PARIS: Twelve months ago, Jo-Wilfried Tsonga sat alone inside Roland Garros’s Court Philippe Chatrier having squandered a two-set lead and four match points to Novak Djokovic in the French Open quarter-finals.
Fast forward to June 2013 and Tsonga is flashing that famous smile after a ruthless straight-sets demolition of Roger Federer to reach the semi-finals for the first time at his home Grand Slam.
But this time he was not alone. He was rejoicing in his decision to hire Australian Roger Rasheed as coach with the brief of taking the talented, if unpredictable, Tsonga to a major title after a series of near-misses.
The 44-year-old Rasheed, a former Australian Rules footballer, was a journeyman tennis pro who proved his coaching credentials with Lleyton Hewitt from 2003-2007 and then Tsonga’s compatriot, Gael Monfils, from 2008 until 2011.
When Tsonga collapsed against Djokovic, the French star was a lone wolf, having split with long-time coach Eric Winogradsky in April, 2011.
“Before I was alone, but I think it was important for me to be alone and to understand that what I’m doing, you know, I’m doing it because I like it,” said Tsonga.
“Sometimes it’s tough to have somebody with you. They expect a lot. But you don’t know if you expect the same things.”
But the 28-year-old realised that after the shattering loss to Djokovic in Paris had been followed by defeat to Andy Murray in the semi-finals at Wimbledon and a hapless second round exit to Martin Klizan at the US Open, he needed a second opinion on where his career was heading.
“I chose to take Roger because I knew this guy was able to give me the passion for the game and to give me his passion for it,” explained Tsonga.
Tsonga, who will be playing in his fifth Grand Slam semi-final when he takes on Spanish fourth seed David Ferrer on Friday, is looking to make his second final at a major following his runner-up finish to Djokovic in Australia in 2008.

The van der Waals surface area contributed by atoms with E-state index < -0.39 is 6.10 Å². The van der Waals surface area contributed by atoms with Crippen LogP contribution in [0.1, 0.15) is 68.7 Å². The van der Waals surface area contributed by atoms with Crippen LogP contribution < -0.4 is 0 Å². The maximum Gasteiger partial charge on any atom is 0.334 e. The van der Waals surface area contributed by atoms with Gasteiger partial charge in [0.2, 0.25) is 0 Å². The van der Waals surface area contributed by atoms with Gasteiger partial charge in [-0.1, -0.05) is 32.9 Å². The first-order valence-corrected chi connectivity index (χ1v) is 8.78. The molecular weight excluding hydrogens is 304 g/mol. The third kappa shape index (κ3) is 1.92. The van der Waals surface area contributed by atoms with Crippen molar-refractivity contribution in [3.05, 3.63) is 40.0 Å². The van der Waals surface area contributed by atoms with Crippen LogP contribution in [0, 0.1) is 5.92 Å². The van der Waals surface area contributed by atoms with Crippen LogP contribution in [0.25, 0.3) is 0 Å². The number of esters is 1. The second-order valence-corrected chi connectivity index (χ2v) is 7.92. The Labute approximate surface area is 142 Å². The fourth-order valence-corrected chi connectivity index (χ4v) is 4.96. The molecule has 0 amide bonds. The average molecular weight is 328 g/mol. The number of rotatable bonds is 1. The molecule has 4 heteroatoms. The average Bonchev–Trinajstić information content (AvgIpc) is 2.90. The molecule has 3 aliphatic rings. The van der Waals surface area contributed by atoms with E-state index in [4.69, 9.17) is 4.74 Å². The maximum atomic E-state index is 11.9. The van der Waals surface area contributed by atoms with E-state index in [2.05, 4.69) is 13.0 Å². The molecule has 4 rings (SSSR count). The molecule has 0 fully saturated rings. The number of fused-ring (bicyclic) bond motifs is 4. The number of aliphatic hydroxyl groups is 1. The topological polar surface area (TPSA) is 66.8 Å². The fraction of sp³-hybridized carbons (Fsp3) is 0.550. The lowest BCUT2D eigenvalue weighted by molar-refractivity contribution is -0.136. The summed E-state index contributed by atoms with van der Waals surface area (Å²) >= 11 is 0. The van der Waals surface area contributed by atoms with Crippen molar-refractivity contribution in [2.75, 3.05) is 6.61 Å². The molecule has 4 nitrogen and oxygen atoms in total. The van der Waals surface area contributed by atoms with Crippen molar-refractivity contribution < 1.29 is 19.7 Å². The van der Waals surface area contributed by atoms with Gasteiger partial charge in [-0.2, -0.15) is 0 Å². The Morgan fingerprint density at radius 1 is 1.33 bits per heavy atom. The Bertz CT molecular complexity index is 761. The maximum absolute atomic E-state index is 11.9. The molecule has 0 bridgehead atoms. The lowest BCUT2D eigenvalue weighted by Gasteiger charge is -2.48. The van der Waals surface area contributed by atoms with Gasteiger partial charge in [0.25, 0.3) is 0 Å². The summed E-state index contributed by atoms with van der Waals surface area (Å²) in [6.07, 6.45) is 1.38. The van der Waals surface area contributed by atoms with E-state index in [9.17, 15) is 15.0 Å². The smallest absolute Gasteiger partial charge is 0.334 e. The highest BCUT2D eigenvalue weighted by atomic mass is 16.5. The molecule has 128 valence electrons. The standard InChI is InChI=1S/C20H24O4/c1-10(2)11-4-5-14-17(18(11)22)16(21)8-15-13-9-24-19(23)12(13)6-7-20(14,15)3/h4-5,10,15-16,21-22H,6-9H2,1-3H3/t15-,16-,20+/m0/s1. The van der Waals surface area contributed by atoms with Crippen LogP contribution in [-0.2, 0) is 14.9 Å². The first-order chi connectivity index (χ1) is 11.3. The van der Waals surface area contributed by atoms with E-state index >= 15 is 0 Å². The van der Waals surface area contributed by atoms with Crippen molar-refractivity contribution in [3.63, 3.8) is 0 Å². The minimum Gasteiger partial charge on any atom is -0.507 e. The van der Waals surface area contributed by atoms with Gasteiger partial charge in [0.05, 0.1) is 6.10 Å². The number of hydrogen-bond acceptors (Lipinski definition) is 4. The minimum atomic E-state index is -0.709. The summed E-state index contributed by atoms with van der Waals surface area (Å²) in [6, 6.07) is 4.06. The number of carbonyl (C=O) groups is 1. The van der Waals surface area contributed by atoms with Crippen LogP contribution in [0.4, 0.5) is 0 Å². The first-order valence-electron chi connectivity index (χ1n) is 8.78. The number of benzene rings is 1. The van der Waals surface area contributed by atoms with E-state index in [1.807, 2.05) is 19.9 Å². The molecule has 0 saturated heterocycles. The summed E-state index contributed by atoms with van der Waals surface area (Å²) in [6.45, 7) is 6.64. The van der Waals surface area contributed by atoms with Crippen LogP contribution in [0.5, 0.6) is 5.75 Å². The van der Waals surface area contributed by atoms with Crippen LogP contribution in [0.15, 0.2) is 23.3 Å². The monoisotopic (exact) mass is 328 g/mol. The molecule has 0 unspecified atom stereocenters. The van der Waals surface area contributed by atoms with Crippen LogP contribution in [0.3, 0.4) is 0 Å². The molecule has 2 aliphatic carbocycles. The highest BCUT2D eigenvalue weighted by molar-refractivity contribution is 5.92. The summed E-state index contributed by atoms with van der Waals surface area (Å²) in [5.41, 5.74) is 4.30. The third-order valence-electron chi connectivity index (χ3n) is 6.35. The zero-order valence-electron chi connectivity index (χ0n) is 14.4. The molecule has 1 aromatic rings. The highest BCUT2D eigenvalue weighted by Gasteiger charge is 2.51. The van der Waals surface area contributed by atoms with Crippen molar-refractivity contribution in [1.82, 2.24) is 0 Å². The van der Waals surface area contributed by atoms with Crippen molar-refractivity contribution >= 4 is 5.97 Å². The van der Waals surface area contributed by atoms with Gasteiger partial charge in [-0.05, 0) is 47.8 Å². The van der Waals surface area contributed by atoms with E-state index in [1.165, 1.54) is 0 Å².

Just before Tuesday’s one-sided affair, he and Rasheed studied how Rafael Nadal, who boasts a 20-10 career stranglehold over Federer, is always capable of throwing the 17-time Grand Slam title-winner off his stride.
“Make him play the wrong way,” is how Tsonga describes the conclusion.
Tsonga insists that Rasheed has taught him to be serious about his sport, which, by his own admission, was never one of his strongest character traits in his early days.
“There are many things you have to manage as a tennis player. You have to be on time for practising every day. You have to eat correctly. You have to sleep well. You need the life of a champion,” said Tsonga.
“Roger Rasheed is helping me to be more serious. He’s enthusiastic about everything, about tactics, about what is happening on the court, and also physically he’s really pushing me. He wants me to do my best every day.”
Rasheed is not the only man pushing Tsonga to succeed — he has a large proportion of the country behind him.
His defeat of Federer, who was playing in a 36th consecutive Grand Slam quarter-final and had only failed to reach a semi-final at the majors four times in the last nine years, was the second-top story on French TV news bulletins.
It was topped only by a breathless account of how summer has finally arrived in the country.
The expectation is driven by the hope that Tsonga can become France’s first men’s champion at Roland Garros since Yannick Noah in 1983 — two years before the world number eight was even born.
“Everybody’s expecting a lot from me since the beginning of this tournament — not only this tournament, but every day. So I’m used to it,” he said.